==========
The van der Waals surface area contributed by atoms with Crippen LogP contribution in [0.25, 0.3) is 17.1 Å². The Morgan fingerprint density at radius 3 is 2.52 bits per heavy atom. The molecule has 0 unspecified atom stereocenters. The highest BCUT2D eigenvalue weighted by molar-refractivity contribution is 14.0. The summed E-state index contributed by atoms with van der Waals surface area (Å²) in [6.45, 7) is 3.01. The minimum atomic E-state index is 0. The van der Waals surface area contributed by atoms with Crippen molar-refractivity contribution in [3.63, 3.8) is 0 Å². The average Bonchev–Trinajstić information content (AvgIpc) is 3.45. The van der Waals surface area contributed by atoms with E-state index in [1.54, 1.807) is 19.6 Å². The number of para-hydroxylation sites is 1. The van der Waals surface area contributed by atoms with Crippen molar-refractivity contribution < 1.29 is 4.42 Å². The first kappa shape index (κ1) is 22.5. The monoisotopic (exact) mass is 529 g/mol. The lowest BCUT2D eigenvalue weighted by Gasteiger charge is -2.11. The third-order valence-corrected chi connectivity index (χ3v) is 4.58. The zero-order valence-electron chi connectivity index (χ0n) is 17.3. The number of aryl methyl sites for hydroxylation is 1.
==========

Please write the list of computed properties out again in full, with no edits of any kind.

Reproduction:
The van der Waals surface area contributed by atoms with Crippen LogP contribution in [0.25, 0.3) is 17.1 Å². The Morgan fingerprint density at radius 3 is 2.52 bits per heavy atom. The molecule has 0 unspecified atom stereocenters. The highest BCUT2D eigenvalue weighted by molar-refractivity contribution is 14.0. The summed E-state index contributed by atoms with van der Waals surface area (Å²) in [6.45, 7) is 3.01. The minimum atomic E-state index is 0. The van der Waals surface area contributed by atoms with Crippen molar-refractivity contribution in [3.63, 3.8) is 0 Å². The average Bonchev–Trinajstić information content (AvgIpc) is 3.45. The van der Waals surface area contributed by atoms with E-state index in [1.54, 1.807) is 19.6 Å². The number of para-hydroxylation sites is 1. The van der Waals surface area contributed by atoms with Crippen molar-refractivity contribution < 1.29 is 4.42 Å². The first kappa shape index (κ1) is 22.5. The monoisotopic (exact) mass is 529 g/mol. The lowest BCUT2D eigenvalue weighted by Gasteiger charge is -2.11. The third-order valence-corrected chi connectivity index (χ3v) is 4.58. The zero-order valence-electron chi connectivity index (χ0n) is 17.3. The number of aryl methyl sites for hydroxylation is 1.